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sometimes they pay for themselves many times over. other times its a waste of money. i think it depends on the complexity of the issue
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Yup, sounds just like what I said ten years ago when the push to 3D was happening in the product development field - I can do engineering drawings faster in 2D in ACAD, than anyone can model the part in 3D. Boy, was I wrong.
Today, everything I design is done completely in 3D, with forms and shapes that were unimaginable ten years ago. Model it, test fit assemblies, and operate mechanisms completely virtually.. use to take months and numerous dollars at the machine shop can be done in an afternoon. Want 2D drawings? Just pick a view or define a section plane, and wham, you've got the drawing. Of course in my business today, there aren't any 2D drawings except those used for specs. - 3D geometry is sent straight to the tool shop and they cut steel for the molds.
Complex products with hundreds of component parts modelled on the desktop using a $2000 computer running a $5000 software package. Sure there was a steep learning curve on the software, but after you get proficient at it, you can 3D model things as fast as you used to draw "dumb" 2D.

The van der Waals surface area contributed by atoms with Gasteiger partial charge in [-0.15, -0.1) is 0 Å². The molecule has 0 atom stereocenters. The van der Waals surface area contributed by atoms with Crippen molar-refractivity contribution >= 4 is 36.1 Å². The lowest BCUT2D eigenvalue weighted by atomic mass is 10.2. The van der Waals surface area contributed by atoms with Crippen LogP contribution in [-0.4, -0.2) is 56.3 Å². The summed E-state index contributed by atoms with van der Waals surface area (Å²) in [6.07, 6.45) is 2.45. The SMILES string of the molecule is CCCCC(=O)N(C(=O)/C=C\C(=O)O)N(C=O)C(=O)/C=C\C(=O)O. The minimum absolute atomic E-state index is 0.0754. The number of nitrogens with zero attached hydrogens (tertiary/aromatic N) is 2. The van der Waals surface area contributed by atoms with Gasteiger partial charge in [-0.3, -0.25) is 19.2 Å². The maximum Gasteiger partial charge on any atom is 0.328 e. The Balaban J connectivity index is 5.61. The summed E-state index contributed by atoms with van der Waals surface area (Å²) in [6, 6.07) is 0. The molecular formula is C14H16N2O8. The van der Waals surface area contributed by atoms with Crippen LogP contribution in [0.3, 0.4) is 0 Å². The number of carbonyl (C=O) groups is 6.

I've been working with a builder to get started on our new passive solar, energy efficeint house - SIP walls and roofs, sitting on Superior Walls foundation. Both the SIP company and Superior Walls work exclusively in 3D to check fits, calculate soils loads, etc then dump 2D for the GC to know how to put it together. I developed the initial design in my 3D package ( I-deas12NX), passed a STEP file of the structure to both subs via FTP, and we were all able to interact and fine tune the exact details of the structure via email, VNC, etc.
It appears that the switch from 2D to 3D is going to have the same teeth gnashing, kicking and screaming that the engineering profession went through some time back.

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How does PDES, STEP, DXF or any other(s) stand up to 3D feature parameters conversion. (From standpoint of Q I am most concerned from a machining level, though not limited to)
the initial design in my 3D package (

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IGES?
sorry, don't really know whos passed

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Most of the data I forward to machine shops is in either IGES or STEP - basically "dumb" surfaces defined by bezier curves, without parametric history - yet they can machine very complex, organic curved surfaces from the data. These universal translators aren't perfect - occasionally you get an edge that won't knit, or a gap that's outside tolerance when importing on the receiving system. But these can usually be patched. The "flavor" of the output IGES can be tailored somewhat to the receving system, but STEP AP214 seems to work the best in most situations.
Some CAM system will accept parametric files which include complete part modelling history if the two system are compatible. But that can lead to problems, especially if you're having molds for different parts of the same assembly made in different shops - one shop may decide to "tweak" something without letting you or the other shop know, and you end up with parts that don't fit together.